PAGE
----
Talk:Teleforce

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Re: Removed possible copyright infringement. Text that was previously posted here is the same as text from this source:

http://www.tfcbooks.com/teslafaq/q&a_011.htm

This page is now listed on Wikipedia:Possible copyright infringements. To the poster: If there was permission to use this material under terms of our license or if you are the copyright holder of the externally linked text, then please so indicate on the talk page.

I hereby certify that I am the author and copyright holder of the text located at :http://www.tfcbooks.com/teslafaq/q&a_011.htm.

Gary Peterson, Twenty-First Century Books (Note: material here courtesy blanked by User:GLPeterson 15:50, 9 September 2012)


Feasability and Reality[edit]

This entire article speaks about the teleforce in a tone that implies it actually existed as a device. While a few conspiracy theorists may maintain that it has been hidden in secret for 70 years, there is no public evidence that it was ever constructed - by Tesla or anyone else - or that its scientific principles are in any way practical, or that even blueprints or diagrams were completed! The failure of this article to mention any of this seems a truly glaring omission. IdahoEv (talk) 21:25, 26 August 2009 (UTC)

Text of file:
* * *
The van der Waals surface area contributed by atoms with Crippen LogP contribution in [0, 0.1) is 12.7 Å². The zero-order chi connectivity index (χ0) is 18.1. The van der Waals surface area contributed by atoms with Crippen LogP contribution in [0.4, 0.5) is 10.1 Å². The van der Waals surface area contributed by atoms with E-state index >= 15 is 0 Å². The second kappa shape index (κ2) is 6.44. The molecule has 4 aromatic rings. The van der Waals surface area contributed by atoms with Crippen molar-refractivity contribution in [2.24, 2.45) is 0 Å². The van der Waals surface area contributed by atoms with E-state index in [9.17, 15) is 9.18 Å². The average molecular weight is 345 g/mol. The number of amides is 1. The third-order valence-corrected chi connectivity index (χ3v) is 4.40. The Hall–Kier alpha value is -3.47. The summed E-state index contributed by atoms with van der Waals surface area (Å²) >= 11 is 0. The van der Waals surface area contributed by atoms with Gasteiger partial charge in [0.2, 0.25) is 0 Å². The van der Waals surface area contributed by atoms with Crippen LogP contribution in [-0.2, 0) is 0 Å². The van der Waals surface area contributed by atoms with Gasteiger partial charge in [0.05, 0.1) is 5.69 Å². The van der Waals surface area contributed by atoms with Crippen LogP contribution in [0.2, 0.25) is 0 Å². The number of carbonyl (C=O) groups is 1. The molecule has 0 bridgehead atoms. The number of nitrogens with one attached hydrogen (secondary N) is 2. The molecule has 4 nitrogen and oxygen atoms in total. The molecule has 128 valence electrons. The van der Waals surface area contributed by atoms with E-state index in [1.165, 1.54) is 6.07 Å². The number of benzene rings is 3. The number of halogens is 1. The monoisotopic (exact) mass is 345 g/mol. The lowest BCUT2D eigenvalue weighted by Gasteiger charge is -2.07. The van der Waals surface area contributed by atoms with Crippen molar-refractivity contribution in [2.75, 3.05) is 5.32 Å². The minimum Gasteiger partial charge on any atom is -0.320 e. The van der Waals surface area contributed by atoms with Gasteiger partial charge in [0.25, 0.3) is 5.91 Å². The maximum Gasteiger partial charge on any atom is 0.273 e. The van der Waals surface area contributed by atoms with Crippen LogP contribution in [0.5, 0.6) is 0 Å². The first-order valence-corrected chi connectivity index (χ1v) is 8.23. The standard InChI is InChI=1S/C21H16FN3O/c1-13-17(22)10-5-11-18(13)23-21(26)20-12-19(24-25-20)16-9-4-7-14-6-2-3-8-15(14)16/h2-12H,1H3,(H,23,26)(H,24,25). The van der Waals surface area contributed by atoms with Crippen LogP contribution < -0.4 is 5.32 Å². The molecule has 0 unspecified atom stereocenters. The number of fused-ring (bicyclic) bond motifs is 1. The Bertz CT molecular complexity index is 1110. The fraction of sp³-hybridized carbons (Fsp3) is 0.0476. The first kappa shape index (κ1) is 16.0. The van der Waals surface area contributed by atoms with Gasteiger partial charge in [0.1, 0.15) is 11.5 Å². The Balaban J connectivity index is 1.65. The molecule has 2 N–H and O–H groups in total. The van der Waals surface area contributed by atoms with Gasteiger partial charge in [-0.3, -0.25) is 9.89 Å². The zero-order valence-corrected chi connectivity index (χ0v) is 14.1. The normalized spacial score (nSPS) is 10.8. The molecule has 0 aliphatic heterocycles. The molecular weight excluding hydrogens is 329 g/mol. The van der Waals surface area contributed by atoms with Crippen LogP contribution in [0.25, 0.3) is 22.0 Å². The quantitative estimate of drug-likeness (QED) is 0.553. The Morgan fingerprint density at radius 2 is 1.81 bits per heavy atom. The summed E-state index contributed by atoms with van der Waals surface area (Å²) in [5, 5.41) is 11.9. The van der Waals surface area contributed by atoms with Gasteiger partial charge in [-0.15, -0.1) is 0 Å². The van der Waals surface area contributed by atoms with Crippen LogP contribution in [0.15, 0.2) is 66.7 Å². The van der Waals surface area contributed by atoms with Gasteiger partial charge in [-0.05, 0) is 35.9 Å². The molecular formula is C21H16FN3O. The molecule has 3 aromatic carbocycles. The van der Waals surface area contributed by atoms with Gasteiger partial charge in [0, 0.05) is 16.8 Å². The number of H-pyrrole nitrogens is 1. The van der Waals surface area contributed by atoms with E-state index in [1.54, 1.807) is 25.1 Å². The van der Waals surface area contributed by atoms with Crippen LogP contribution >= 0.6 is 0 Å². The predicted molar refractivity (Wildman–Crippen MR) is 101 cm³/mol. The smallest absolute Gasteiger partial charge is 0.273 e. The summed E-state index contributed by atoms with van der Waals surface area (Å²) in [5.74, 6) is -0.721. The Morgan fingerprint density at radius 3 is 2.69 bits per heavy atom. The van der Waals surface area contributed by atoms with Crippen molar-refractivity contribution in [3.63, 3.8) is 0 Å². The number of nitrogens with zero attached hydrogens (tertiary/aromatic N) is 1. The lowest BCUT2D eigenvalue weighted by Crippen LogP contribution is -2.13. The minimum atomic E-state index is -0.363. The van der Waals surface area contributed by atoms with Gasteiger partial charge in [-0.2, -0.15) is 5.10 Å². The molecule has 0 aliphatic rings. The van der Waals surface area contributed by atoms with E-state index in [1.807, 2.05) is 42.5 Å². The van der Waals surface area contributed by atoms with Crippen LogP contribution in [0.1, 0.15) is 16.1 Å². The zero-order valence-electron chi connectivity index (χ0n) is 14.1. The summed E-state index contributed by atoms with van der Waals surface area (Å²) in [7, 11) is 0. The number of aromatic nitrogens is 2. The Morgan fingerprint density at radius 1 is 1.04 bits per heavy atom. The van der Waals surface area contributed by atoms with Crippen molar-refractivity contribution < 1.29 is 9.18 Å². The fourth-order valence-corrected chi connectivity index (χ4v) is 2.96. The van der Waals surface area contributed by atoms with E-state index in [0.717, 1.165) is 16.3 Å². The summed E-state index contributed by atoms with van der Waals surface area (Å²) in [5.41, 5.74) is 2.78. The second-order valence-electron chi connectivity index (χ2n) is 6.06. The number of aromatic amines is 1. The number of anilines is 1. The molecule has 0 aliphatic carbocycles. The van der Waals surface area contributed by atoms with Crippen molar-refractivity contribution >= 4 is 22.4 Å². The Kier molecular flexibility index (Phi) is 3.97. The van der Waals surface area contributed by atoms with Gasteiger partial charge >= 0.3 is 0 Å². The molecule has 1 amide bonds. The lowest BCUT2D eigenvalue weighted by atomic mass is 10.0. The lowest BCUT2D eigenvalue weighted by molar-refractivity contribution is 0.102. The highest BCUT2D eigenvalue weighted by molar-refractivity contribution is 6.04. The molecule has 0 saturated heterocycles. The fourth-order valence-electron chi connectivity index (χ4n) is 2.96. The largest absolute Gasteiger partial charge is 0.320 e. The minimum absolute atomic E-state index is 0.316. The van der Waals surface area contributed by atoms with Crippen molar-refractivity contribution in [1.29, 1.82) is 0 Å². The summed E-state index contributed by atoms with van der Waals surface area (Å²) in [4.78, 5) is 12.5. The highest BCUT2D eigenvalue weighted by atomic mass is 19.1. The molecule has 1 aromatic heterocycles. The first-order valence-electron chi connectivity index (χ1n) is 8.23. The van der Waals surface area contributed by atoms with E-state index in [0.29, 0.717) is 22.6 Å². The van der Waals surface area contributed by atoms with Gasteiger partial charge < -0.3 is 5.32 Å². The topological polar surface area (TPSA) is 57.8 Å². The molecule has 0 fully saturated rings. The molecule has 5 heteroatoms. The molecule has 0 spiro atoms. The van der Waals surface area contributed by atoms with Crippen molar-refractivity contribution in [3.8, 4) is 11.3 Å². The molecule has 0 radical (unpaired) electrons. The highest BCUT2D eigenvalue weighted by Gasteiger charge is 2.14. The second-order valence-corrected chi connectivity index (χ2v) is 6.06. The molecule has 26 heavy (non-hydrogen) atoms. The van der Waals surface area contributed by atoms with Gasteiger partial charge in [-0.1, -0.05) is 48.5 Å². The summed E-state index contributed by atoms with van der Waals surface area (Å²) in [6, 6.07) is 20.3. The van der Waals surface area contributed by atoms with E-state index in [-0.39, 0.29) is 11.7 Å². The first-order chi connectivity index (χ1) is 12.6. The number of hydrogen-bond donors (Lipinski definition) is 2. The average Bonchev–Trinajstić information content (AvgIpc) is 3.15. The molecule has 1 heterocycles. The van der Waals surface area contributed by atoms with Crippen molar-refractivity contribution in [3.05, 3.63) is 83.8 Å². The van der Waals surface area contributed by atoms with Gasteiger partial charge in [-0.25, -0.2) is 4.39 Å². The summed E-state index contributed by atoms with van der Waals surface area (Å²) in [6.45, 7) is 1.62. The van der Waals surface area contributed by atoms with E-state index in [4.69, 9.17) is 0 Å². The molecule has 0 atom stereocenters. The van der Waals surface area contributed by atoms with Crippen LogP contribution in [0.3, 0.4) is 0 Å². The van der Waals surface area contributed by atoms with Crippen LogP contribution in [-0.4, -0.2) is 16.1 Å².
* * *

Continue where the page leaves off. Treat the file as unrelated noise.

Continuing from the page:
Cleanup subjects[edit]

I added the cleanup tag because this odd, disjointed article needs sources for some of its statements; other statements are either irrelevant or need a lot of explaining on why they're relevant to the article.

  • First off, it would be useful to mention how long he was working on this, what exactly was the New York Sun article, where was he working on it, was it a side-project of his or did it consume his life. These details would make this subject worthy of an encyclopedia article.
  • Teleforce applications and particle beam device must meet four conditions and involved four inventions...